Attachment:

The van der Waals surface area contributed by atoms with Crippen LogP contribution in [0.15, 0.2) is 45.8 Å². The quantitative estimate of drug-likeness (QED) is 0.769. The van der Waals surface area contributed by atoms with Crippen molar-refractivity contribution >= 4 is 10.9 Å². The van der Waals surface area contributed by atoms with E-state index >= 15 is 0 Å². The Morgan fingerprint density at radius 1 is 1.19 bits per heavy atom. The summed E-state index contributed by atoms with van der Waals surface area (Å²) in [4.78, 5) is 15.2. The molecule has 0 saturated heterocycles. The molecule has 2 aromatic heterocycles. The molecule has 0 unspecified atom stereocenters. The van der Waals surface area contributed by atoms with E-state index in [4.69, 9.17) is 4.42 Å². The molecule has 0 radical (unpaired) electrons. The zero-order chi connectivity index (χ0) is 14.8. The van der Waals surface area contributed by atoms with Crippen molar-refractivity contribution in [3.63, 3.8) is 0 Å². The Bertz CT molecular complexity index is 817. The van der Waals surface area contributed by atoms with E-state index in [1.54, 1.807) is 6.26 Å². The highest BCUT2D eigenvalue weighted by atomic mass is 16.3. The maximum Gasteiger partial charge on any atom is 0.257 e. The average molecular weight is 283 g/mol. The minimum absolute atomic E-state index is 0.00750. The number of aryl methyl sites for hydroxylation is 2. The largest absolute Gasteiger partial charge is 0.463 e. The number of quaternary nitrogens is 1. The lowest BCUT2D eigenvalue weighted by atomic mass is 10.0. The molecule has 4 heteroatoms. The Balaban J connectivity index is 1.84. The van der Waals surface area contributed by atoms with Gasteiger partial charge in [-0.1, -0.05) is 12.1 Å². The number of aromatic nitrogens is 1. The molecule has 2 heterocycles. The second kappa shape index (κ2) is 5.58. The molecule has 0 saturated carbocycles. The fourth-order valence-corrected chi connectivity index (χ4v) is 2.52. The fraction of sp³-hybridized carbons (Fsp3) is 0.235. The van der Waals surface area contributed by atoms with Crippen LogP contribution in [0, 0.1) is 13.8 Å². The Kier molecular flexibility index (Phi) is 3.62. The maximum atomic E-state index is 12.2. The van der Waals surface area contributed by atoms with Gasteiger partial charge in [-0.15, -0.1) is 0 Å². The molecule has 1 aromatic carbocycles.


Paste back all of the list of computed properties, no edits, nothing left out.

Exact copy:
The van der Waals surface area contributed by atoms with Crippen LogP contribution in [0.15, 0.2) is 45.8 Å². The quantitative estimate of drug-likeness (QED) is 0.769. The van der Waals surface area contributed by atoms with Crippen molar-refractivity contribution >= 4 is 10.9 Å². The van der Waals surface area contributed by atoms with E-state index >= 15 is 0 Å². The Morgan fingerprint density at radius 1 is 1.19 bits per heavy atom. The summed E-state index contributed by atoms with van der Waals surface area (Å²) in [4.78, 5) is 15.2. The molecule has 0 saturated heterocycles. The molecule has 2 aromatic heterocycles. The molecule has 0 unspecified atom stereocenters. The van der Waals surface area contributed by atoms with E-state index in [4.69, 9.17) is 4.42 Å². The molecule has 0 radical (unpaired) electrons. The zero-order chi connectivity index (χ0) is 14.8. The van der Waals surface area contributed by atoms with Crippen molar-refractivity contribution in [3.63, 3.8) is 0 Å². The Bertz CT molecular complexity index is 817. The van der Waals surface area contributed by atoms with E-state index in [1.54, 1.807) is 6.26 Å². The highest BCUT2D eigenvalue weighted by atomic mass is 16.3. The maximum Gasteiger partial charge on any atom is 0.257 e. The average molecular weight is 283 g/mol. The minimum absolute atomic E-state index is 0.00750. The number of aryl methyl sites for hydroxylation is 2. The largest absolute Gasteiger partial charge is 0.463 e. The number of quaternary nitrogens is 1. The lowest BCUT2D eigenvalue weighted by atomic mass is 10.0. The molecule has 4 heteroatoms. The Balaban J connectivity index is 1.84. The van der Waals surface area contributed by atoms with Gasteiger partial charge in [-0.1, -0.05) is 12.1 Å². The number of aromatic nitrogens is 1. The molecule has 2 heterocycles. The second kappa shape index (κ2) is 5.58. The molecule has 0 saturated carbocycles. The fourth-order valence-corrected chi connectivity index (χ4v) is 2.52. The fraction of sp³-hybridized carbons (Fsp3) is 0.235. The van der Waals surface area contributed by atoms with Crippen LogP contribution in [0, 0.1) is 13.8 Å². The Kier molecular flexibility index (Phi) is 3.62. The maximum atomic E-state index is 12.2. The van der Waals surface area contributed by atoms with Gasteiger partial charge in [-0.15, -0.1) is 0 Å². The molecule has 1 aromatic carbocycles.